Will the Xbox 360 be backwards compatible or not?

That’s the big question everyone’s been asking ever since Microsoft’s presentation at E3 and, depending on whom you ask, the answer has been everything from “yes” to “no” to “somewhat.” So the folks at CVG try to set the record straight:

For Xbox 360, it was the million dollar question – will it be backwards compatible? Microsoft’s silence on the issue seemed worrying, but at last week’s E3 press conference it was finally confirmed that the next-gen machine would play current gen Xbox games.

Only the ‘best-selling’ ones, mind. There’s no guarantee that every Xbox game will be playable on Xbox 360, but Microsoft has pledged to make sure top sellers like Halo 2 and Project Gotham Racing will run.

Larry Hryb, Xbox Live’s Director of Programming, recently elaborated on the issue in his weblog. Quoting colleagues, Hryb wrote “At launch, Xbox 360 will be backward compatible with the top Xbox games.”

Hryb goes on to state that the “goal” is to have every Xbox game run on Xbox 360, but he can’t confirm that this will actually be a reality at launch. Now from where I’m standing that sounds like a really big “somewhat backwards compatible” statement to me, but Microsoft Engineer Michael Brundage seems a bit more optimistic:

“Xbox backwards compatibility is a unique project in so many ways, and I’m sure it will be the hardest technical challenge of my career – I can’t imagine what could possibly top it in terms of sheer technical difficulty,” wrote Michael Brundage on his weblog.

Brundage goes on to discuss how many experts and commentators have already assumed that Xbox 360 backwards compatibility is impossible. “One such sceptic interviewed me for my current job, and pointedly asked during the interview how I planned to handle the project’s certain future cancellation,” he wrote.

“And yet, here it is. It’s magic! This is part of what makes working at Microsoft so much fun – the opportunity to work on magical projects and do the impossible.”

While Brundage doesn’t specifically say that his Xbox emulation code for the Xbox 360 will definitely run every title you throw at it the implication that it will seems pretty clear. What is very clear, however, is that Microsoft is hedging its bets by not making any 100% definitive claims. They keep emphasizing that the goal is to have every current Xbox game run on Xbox 360, but they won’t promise that it will and that naturally leaves folks to wonder just how backwards compatible it really will be much to the annoyance of folks like Larry Hryb.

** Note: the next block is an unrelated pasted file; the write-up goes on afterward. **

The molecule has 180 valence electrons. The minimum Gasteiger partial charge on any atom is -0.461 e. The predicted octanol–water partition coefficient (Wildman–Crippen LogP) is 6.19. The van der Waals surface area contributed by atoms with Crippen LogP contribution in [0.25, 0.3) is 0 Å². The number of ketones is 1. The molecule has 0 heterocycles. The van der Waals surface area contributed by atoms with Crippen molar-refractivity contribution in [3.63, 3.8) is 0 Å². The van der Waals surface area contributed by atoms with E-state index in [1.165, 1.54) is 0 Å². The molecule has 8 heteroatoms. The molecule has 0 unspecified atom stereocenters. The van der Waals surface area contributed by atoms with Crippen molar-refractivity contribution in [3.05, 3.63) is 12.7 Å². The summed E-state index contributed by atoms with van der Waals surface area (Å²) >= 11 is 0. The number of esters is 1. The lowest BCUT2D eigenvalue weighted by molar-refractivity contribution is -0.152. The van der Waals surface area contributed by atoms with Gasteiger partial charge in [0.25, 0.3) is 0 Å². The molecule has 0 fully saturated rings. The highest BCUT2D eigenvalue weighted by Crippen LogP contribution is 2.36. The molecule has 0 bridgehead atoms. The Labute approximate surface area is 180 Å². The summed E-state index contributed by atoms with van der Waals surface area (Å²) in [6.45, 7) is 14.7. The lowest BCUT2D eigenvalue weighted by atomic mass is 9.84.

Interestingly enough no one is doubting whether or not the PS3 will really be backwards compatible with both the PS2 and PS1, which is quite a feat in its own right, but then Sony’s already proven they can do backwards compatibility. If Microsoft can pull it off it’ll be a big feather in their cap. Though, in all honesty, I have to wonder how necessary it really is. I can’t remember the last time I played any of my old PS1 titles on my PS2 outside of the first couple of months I owned the PS2 and didn’t have much in the way of next-gen titles to play on it. It’s a nice option to have, but I think a lot of folk’s perceived value of that feature is overblown.

4 thoughts on “Will the Xbox 360 be backwards compatible or not?

  1. Although the XBox360, PS3 and the Revolution are debuting in different windows, Microsoft sure could use a decisive win in this category.  That PS3 has, unabashadly, promised back comptability merely makes it all that more vital to a decisivie XBox360 market_win—unlike the last round of gaming system debuts.

    Next: very, very, very (really) inexpensive Japanese (then, to our astonishment, Chinese) HDTV units.

  2. I recall hearing quite a while back that the PS2 backwards-compatibility isn’t accomplished through emulation or anything like that at all.  Instead, the PS2 actually contains the main core from the PS1 (in addition to the PS2 core, of course).  Normally, I believe the PS1 core is used to process the audio, but when you put in a PS1 game then the unit simply switches over and uses the PS1 core to run it.

    So, it may very well be that Sony’s planning to do the same sort of thing in the PS3: include a PS1 and PS2 chip so that they can be used to power the older games.

    Sega also did this sort of thing in one of their systems, I believe—the one after the Genesis (but before Dreamcast).

    Microsoft’s backwards-compatibility, in comparison, is clearly software emulation-based rather than hardware-based like Sony’s has been in the past.

    Anyway, just figured I’d share what I’d heard long ago.

  3. Agreed on the backwards compatibility issue. In a sense, it’s almost a game of “my dad’s bigger than your dad” when it comes to lesser points like that. By the time the next gen consoles actually emerge, it’ll have been a couple of months since the last round of big releases for the current crop. Sure, there will undoubtedly be a period of time when the new releases for the new consoles will be more about showing off their technical abilities, but by the time there are one or two unmissable games out there, there won’t be too many people going back for their PS2 or XBox fixes.

  4. I still play some of my ps1 games on my ps2…

    Like Final Fantasy… uh, 1-9 (except 3) i have on PS1.  Castlevania Symphony of the Night I just picked back up recently, 10 bucks at Blockbuster.  Oh, and of course, Legend of Dragoon *nerdy smile*

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